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The Future of Chicago’s Rapid Transit System: Keeping Chicago on Track

Last week, we shared insight on the history of Chicago’s elevated rapid transit system – better known as the “L” – and how it helped shape Chicago’s Central Business District. This week, we’ll consider what’s next for the city’s public transportation system and how its evolution will impact Chicago in the coming weeks, months and years.


An Orange Line train departs Chicago’s Central Business District for Midway Airport

It wasn’t an exaggeration when Mayor Rahm Emanuel referred to the Chicago Transit Authority (CTA) as the “backbone of the city”.  Indeed, more than 1.7 million Chicagoans rely on the CTA every day to travel to and from work, school and home. And the importance of the CTA to Chicago’s Central Business District cannot be overstated. Without it, millions of Chicagoans and visitors would be without reliable, low-cost and timely public transportation to the city center.

But, like other major metropolitan public transportation systems, the CTA has areas that need improvement. To face these challenges, the CTA recently unveiled initiatives to evolve and modernize the overall infrastructure, fleet and even payment system.

These initiatives come at an important time, as Chicago has recently experienced a surge in its public transportation usage, in part due to increased gas prices. According to the American Public Transportation AssociationCTA ridership in 2011 increased by 3 percent over 2010. In fact, ridership increased on all eight CTA rail lines in 2011, with the largest growth on the Blue Line.

The increase in ridership goes hand-in-hand with the need for infrastructure improvements, as the transit agency works to ensure that peak commuting hours remain safe, reliable and comfortable.

A pair of CTA workers repair “L” tracks

A pair of CTA workers repair “L” tracks

The most significant and widespread improvement plan includes the complete renovation of the Red Line’s South Side branch, requiring all nine “L” stations to completely shut down for the track reconstruction beginning in May 2013. The five-month, $425 million project will include new steel rails, ties and ballast installments, as well as drainage improvements.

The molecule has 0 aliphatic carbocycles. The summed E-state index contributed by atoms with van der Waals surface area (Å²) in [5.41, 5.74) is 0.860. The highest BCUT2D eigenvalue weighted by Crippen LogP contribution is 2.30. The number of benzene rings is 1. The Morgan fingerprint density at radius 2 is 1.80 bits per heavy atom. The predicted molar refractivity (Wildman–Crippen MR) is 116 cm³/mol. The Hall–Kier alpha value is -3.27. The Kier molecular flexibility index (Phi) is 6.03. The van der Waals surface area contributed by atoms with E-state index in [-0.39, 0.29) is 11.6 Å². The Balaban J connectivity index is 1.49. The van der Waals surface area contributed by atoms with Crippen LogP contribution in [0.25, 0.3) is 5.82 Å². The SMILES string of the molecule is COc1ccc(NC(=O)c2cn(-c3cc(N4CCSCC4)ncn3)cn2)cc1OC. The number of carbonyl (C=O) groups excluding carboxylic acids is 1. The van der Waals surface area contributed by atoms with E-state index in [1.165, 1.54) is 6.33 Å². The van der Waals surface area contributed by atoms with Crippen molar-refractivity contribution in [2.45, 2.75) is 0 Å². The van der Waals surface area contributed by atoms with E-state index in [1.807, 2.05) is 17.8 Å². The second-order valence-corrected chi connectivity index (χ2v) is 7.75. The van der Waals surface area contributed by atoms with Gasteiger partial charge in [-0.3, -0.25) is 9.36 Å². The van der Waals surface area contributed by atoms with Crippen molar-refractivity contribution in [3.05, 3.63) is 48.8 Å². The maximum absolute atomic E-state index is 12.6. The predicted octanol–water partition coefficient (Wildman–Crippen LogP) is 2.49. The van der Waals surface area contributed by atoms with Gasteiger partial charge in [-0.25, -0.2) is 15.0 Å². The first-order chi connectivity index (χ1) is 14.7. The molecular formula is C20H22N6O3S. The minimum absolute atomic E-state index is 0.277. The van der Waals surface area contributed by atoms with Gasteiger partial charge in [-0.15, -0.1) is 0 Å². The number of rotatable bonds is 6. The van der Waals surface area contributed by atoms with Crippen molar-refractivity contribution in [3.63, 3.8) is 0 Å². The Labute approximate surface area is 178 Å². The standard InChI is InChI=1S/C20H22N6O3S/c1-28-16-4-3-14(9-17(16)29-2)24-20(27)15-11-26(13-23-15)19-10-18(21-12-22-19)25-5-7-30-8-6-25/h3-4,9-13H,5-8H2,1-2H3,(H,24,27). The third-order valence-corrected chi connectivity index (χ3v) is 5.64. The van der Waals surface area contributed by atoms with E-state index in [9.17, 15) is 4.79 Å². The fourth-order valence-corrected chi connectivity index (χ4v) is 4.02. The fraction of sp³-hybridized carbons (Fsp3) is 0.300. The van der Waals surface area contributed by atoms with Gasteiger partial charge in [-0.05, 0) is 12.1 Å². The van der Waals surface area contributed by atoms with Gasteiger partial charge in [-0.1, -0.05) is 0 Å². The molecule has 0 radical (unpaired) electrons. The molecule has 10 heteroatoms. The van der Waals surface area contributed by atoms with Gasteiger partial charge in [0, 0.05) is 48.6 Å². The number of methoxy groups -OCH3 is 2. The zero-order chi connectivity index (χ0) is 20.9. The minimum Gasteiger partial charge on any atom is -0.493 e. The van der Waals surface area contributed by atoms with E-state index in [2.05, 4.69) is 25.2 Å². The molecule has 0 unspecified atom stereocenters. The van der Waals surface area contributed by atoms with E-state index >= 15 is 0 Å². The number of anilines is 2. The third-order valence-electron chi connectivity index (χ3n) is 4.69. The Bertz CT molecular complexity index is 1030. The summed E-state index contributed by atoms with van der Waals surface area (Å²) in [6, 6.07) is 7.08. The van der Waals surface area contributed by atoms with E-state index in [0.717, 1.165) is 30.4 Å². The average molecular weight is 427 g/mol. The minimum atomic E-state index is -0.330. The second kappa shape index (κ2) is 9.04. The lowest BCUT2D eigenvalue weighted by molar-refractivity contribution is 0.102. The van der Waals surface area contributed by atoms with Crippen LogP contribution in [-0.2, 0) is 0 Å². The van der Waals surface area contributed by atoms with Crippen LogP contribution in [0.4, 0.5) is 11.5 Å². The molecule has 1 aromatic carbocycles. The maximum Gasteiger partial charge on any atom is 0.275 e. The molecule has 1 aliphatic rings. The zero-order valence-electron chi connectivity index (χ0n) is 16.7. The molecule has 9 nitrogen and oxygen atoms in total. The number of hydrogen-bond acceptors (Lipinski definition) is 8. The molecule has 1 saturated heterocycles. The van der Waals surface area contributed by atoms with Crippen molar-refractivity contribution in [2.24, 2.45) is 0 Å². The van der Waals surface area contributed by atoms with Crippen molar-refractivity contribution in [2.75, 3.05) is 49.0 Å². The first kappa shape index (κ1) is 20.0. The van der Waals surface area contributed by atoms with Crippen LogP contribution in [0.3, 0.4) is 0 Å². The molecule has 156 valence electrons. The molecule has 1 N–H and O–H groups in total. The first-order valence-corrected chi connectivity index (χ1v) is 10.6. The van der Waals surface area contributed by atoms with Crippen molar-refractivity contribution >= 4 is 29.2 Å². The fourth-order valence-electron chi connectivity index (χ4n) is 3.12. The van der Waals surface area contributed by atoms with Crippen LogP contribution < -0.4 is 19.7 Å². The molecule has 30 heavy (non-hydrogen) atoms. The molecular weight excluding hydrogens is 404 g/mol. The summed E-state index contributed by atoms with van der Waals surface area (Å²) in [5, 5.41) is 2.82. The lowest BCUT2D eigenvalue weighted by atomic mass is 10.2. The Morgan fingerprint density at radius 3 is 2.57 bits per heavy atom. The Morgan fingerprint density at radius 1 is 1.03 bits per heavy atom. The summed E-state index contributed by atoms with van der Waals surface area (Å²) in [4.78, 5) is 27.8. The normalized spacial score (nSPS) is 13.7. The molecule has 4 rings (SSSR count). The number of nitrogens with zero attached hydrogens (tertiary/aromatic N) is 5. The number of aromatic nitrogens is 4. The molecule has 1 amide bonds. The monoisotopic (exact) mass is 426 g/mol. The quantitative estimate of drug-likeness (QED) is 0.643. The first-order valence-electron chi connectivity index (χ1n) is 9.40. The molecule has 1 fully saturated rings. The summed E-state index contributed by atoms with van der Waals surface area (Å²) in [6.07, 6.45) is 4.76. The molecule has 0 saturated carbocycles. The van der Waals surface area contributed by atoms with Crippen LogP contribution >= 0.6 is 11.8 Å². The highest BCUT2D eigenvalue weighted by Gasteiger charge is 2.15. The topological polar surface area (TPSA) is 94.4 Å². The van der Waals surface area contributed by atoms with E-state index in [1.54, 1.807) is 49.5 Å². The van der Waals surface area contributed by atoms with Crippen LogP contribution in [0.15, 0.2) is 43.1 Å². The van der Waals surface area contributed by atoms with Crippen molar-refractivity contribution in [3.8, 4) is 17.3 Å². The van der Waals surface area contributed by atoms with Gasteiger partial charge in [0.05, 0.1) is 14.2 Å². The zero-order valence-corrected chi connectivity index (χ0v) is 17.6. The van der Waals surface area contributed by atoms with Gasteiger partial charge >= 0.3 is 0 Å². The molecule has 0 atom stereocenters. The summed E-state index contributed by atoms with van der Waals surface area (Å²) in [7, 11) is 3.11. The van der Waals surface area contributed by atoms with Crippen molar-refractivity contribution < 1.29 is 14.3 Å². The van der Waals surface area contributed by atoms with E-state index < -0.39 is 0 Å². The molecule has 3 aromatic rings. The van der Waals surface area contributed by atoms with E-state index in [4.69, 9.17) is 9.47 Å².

CTA is in the process of tackling capital maintenance work at seven rail stations along the north branch of the Red Line. Station improvement work began June 1 and is scheduled to be complete by the year-end.

A sample of additional near-term infrastructure improvements include:


The new “L” cars have a longitudinal seating configuration

Beyond infrastructure improvements, the CTA is also working to modernize its fleet, which includes some of the oldest train cars in the country. The CTA plans to use weekends between April and November 2012 to modernize structural areas throughout the iconic Loop track. And most recently in June 2012, Mayor Emanuel and the CTA announced the purchase and overhaul of nearly 1,500 CTA buses over the next two years; this development will result in an almost entirely new bus fleet. The projected $330 million investment includes the purchase of 425 new diesel and hybrid engine buses.


The CTA upgrades and innovations extend to the behind-the-scenes payment system. The CTAMetra and Pace (Greater Chicago’s commuter rail and suburban bus divisions, respectively) have been working to develop and test technology for a universal fare card that can be used on all three transit systems. Under the new universal fare systemtransit riders would be able to simply “tap” their contactless credit, debit or bank cards on a card reader to board the trains and buses.

In the future, new plans will undoubtedly be unveiled for additional infrastructure upgrades. All are vital to advancing and continuously improving the transit system that is so vital to keeping Chicago on track.

What do you think about the renovations planned for the CTA? What changes would you like to see? How does the CTA compare to mass transit in other major U.S. metro areas. Get on board and start a dialogue.